Gender Ratios: Rural vs Urban India

India has an ugly problem with regard to gender ratio in its population. This problem is of recent vintage. Until 1971, the gap seems to have been negligible; in the past generation however, a gap has opened up and is worsening exponentially with every decade.



The state-wise distribution, especially among large states, tells a story. Most of India, except Kerala, Tamil Nadu and Chattisgargh, have a sex ratio that’s worrying. Some rich states in North India, such as Punjab and Haryana, are far worse than poor ones like Rajasthan and Uttar Pradesh.



But what stands out is that Delhi in this list is the absolute worst. Chandigargh as Union Territory is also close behind Delhi. A hypothesis one is therefore tempted to arrive at is: Urban India, especially in northern parts of the Country, is where men from the country side congregate to find work. Possibly skewing an already bad gender ratio to make it even worse.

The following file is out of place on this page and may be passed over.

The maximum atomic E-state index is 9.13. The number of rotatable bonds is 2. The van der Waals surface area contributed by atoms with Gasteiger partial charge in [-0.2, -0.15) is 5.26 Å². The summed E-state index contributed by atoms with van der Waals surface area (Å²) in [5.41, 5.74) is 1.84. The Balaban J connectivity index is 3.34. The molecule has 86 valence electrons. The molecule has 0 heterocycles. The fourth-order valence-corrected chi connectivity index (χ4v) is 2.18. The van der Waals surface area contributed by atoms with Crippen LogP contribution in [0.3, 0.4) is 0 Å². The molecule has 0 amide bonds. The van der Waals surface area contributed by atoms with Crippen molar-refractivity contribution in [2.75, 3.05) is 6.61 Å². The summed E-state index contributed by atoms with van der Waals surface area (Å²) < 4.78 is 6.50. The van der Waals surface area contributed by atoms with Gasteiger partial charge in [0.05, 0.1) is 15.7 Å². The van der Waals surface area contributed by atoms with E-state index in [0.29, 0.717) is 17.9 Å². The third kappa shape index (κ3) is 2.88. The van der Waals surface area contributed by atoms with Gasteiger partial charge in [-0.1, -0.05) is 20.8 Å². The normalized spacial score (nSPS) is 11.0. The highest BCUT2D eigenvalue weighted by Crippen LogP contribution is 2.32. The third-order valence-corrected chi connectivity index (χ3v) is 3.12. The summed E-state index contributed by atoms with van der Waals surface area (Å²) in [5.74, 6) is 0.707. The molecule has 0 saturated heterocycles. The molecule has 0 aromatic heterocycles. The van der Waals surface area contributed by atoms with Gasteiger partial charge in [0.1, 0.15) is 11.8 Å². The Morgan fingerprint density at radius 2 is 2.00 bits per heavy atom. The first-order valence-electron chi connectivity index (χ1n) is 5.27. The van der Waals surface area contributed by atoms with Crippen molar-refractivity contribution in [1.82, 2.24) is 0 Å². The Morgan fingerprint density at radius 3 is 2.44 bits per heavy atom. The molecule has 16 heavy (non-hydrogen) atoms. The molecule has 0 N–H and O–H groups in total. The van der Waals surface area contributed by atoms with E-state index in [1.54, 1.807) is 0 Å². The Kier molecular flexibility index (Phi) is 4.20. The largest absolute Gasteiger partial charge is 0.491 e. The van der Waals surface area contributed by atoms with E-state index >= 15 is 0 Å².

But as the data suggests, only Delhi and Punjab have this skew. Most other states, despite their overall bad numbers, don’t have urban migration of men skewing the numbers much further. Sikkim and Jammu & Kashmir can possibly be excluded from this analysis owing to the Indian Army being made up mostly of men.

The other question one’d then ask is: how does the ratio vary within the various sized villages in that particular state? Do smaller villages have better gender ratios compared to larger ones? Broadly, that seems to be a reasonable assumption;  the largest state of Uttar Pradesh and the worst offending states of Punjab and Haryana seem to fit the pattern.





The above charts, as the X axis indicates, measure the M/F ratio for villages of various sizes [1]. Starting will villages under 200 people and going upto villages over 10,000 people. It appears the most skew in gender ratio is possibly not in India’s cities and towns but in its larger villages.

[1] – Apologies on the confused ranges of the X axis. The actual ranges are, < 200, 200-499, 500-999, 100-1999, 2000-4999, 5000-9999 and >10000.

[2] All data is from